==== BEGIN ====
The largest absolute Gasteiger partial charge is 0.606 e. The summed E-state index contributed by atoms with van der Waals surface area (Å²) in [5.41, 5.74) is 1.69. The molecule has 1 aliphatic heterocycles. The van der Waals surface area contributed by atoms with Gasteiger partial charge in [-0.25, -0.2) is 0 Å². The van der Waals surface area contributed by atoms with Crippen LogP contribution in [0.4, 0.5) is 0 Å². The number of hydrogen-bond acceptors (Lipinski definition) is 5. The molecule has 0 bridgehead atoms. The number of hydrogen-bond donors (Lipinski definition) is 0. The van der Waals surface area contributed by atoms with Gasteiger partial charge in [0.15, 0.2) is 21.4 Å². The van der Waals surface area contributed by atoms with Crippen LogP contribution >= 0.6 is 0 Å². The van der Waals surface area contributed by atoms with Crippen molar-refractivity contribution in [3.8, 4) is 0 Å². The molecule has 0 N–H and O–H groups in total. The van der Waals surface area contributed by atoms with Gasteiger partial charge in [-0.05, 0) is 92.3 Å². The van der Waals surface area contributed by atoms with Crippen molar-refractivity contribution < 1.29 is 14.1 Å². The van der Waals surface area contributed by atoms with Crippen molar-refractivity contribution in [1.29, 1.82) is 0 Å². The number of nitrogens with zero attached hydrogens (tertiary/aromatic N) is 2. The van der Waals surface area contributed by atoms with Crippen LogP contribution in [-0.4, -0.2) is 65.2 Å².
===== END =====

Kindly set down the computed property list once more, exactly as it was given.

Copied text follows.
The largest absolute Gasteiger partial charge is 0.606 e. The summed E-state index contributed by atoms with van der Waals surface area (Å²) in [5.41, 5.74) is 1.69. The molecule has 1 aliphatic heterocycles. The van der Waals surface area contributed by atoms with Gasteiger partial charge in [-0.25, -0.2) is 0 Å². The van der Waals surface area contributed by atoms with Crippen LogP contribution in [0.4, 0.5) is 0 Å². The number of hydrogen-bond acceptors (Lipinski definition) is 5. The molecule has 0 bridgehead atoms. The number of hydrogen-bond donors (Lipinski definition) is 0. The van der Waals surface area contributed by atoms with Gasteiger partial charge in [0.15, 0.2) is 21.4 Å². The van der Waals surface area contributed by atoms with Crippen LogP contribution >= 0.6 is 0 Å². The van der Waals surface area contributed by atoms with Crippen molar-refractivity contribution in [3.8, 4) is 0 Å². The molecule has 0 N–H and O–H groups in total. The van der Waals surface area contributed by atoms with Gasteiger partial charge in [-0.05, 0) is 92.3 Å². The van der Waals surface area contributed by atoms with Crippen molar-refractivity contribution < 1.29 is 14.1 Å². The van der Waals surface area contributed by atoms with Crippen molar-refractivity contribution in [1.29, 1.82) is 0 Å². The number of nitrogens with zero attached hydrogens (tertiary/aromatic N) is 2. The van der Waals surface area contributed by atoms with Crippen LogP contribution in [-0.4, -0.2) is 65.2 Å².